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EU Commission aims to protect Brussels HQ from drone attacks

EU Commission aims to protect Brussels HQ from drone attacks Photo: The European Commission wants to protect its headquarters in Brussels from drone attacks (Getty Images)

The European Commission is considering the possibility of installing anti-drone technology at its Berlaymont headquarters in Brussels, reports Politico.

The EU executive has already started looking for companies that could provide this equipment.

The system would be designed to ward off espionage from unmanned aircraft as well as physical attacks.

"Brussels is well known in diplomatic circles as being a hotbed of spying. There have been dozens of reports of people working for foreign states disguised as officials, journalists or NGO workers in a bid to gain special access. Drone warfare would represent a new front by enemy countries to attack the heart of the EU," says the article.

What kind of system may be installed

"Unauthorized drones flying in close proximity to sensitive public buildings could potentially represent a security threat," said a spokesperson of the European Commission.

According to him, the European Commission, together with other interested parties and the Belgian authorities, are considering possible measures to eliminate the threat. However, as this is a security issue, the European Commission cannot comment further on the measures that have been taken or will be taken.

It is also noted that these can be cameras that detect unmanned aerial vehicles or electronic devices that block the operation of drones.

European Commission is already trying to protect itself against espionage

The European Commission and other EU officials handle sensitive information and in the past have closed curtains or blinds, even on upper floors, out of fear that a drone could take pictures of people or documents, and film secret meetings through windows.

The Berleymont building, which houses some of the most senior European Commission staff of around 32,000, is also home to its president, Ursula von der Leyen.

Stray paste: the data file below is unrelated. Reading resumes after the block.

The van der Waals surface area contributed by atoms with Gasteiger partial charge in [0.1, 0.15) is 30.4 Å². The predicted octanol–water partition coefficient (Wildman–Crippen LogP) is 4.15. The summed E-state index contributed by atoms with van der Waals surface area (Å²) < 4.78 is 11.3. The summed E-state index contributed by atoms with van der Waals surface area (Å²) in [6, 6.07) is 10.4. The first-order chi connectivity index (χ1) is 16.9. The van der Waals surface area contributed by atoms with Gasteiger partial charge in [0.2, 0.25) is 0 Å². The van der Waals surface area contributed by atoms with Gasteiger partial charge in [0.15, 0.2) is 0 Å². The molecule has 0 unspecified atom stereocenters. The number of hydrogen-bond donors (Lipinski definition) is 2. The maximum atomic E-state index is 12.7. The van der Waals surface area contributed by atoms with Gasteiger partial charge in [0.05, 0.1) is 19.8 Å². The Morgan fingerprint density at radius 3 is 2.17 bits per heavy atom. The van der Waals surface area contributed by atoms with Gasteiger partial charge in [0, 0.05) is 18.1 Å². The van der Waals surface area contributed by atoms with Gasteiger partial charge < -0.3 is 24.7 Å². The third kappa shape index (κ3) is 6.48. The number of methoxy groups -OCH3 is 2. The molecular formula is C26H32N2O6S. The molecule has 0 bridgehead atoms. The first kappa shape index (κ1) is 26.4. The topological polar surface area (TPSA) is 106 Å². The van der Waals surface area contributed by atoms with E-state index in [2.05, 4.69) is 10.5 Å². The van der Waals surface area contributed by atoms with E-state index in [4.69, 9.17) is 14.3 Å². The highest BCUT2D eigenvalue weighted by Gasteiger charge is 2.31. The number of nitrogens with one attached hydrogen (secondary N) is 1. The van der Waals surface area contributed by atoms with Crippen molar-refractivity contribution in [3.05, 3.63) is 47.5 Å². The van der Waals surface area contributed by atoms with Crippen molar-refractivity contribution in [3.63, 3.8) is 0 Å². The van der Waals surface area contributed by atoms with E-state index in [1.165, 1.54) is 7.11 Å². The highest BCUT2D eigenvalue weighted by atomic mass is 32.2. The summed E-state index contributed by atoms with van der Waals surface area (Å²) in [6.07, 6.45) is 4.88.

The commission has previously issued strategic documents and guidelines advising against drones. Brussels has also introduced measures to control the movement of drones in its airspace, which took effect last year.

What other EU bodies say

The Council of the EU, which represents member countries and whose headquarters is situated over the road from the Berlaymont, and the European Parliament, whose main Brussels building is about 1 kilometer away, declined to say whether they were considering similar measures.

A Council representative said the institution “does not communicate on operational securities measures.” However, “appropriate measures are taken to respond to any specific or general risk.”

NATO is preparing for possible escalations

The head of the NATO Military Committee, Admiral Rob Bauer, said that the alliance needed transformation, and the West must prepare for an era in which anything can happen at any time, including the start of a war.

His statement was made against the background of the delay or limitation of military aid to Ukraine from the United States and the European Union.

On January 16, President of Ukraine Volodymyr Zelenskyy warned that the West's hesitation in supporting Kyiv and fears of an escalation of the war with Russia could prolong hostilities for years.

Earlier, the German Bild wrote that NATO intended to conduct large-scale exercises in February with the participation of about 90,000 military personnel. The scenario of the exercises is an attack by the Russian Federation on the territory of the Alliance.